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See also: Emerald


cut emeralds (beryl)
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From Middle English emeraude, from Old French esmeraude, from Vulgar Latin *esmaralda, *esmaraldus, variant of Latin smaragdus, from Ancient Greek σμάραγδος (smáragdos), μάραγδος (máragdos), .from a Semitic language. Compare Hebrew בָּרֶקֶת (bareket) “emerald, flashing gem”, Akkadian Akkadian 𒁀𒊏𒄣 (baraqu, literally scintillation), Arabic بَرْق (barq, literally flashing), Egyptian bwyrqꜣ (literally to sprarkle):

D58 Z7 Z4
N29 Z1 G1 D6

and loanwords with Semitic etymon such as Sanskrit मरकत (marakata) and Persian زمرد (zomorrod) (whence Turkish zümrüt and Russian изумру́д (izumrúd)).



emerald (comparative more emerald, superlative most emerald)

  1. Of a rich green colour.
    • Byron
      The insect-queen of eastern spring, / O'er emerald meadows of Kashmeer / Invites the young pursuer near, / And leads him on from flower to flower / A weary chase and wasted hour.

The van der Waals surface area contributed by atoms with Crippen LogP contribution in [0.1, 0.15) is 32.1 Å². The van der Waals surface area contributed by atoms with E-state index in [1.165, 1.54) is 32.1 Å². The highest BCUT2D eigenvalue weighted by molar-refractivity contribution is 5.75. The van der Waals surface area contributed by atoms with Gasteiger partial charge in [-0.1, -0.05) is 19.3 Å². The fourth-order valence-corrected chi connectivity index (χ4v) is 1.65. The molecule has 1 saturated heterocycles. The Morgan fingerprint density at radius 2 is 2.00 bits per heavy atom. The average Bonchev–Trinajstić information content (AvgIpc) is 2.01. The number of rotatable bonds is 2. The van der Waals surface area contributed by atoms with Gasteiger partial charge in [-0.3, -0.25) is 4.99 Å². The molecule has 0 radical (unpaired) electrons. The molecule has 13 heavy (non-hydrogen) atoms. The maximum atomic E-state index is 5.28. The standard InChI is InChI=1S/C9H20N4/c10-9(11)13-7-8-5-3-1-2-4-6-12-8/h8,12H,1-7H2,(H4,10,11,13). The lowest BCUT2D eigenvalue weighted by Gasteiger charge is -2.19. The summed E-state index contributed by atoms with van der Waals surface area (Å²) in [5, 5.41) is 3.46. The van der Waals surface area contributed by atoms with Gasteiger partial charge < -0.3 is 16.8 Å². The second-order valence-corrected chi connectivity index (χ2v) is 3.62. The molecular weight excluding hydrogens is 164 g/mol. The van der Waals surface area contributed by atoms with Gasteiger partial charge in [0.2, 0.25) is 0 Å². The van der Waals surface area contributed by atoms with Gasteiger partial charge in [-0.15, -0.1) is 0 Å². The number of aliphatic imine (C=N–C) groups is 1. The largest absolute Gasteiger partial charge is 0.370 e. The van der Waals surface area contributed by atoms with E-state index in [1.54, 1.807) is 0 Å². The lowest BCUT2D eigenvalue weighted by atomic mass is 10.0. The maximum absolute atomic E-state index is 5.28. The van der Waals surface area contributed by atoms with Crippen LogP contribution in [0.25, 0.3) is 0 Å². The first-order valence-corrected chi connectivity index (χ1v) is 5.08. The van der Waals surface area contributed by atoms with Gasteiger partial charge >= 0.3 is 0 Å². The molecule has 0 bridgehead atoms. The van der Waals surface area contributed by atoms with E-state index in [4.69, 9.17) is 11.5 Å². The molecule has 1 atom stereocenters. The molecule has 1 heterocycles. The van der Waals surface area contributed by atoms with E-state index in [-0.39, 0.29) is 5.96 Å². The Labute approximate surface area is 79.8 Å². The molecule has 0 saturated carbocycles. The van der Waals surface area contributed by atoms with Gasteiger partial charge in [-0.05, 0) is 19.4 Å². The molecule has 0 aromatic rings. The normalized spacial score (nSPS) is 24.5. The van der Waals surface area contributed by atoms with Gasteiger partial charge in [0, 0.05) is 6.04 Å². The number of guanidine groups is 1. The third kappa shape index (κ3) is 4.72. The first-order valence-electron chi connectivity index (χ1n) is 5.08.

emerald (plural emeralds)

  1. Any of various green gemstones, especially a green transparent form of beryl, highly valued as a precious stone.
    • 2012 March 1, Lee A. Groat, “Gemstones”, in American Scientist[1], volume 100, number 2, page 128:
      Although there are dozens of different types of gems, among the best known and most important are diamond, ruby and sapphire, emerald and other gem forms of the mineral beryl, chrysoberyl, tanzanite, tsavorite, topaz and jade.
  2. Emerald green, a colour.
  3. (dated, printing, Britain) A size of type between nonpareil and minion, standardized as 6½-point.



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Further reading[edit]

  • Emerald” in David Barthelmy, Webmineral Mineralogy Database[2], 1997–.
  • emerald mindat.org[3], Hudson Institute of Mineralogy, accessed 29 August 2016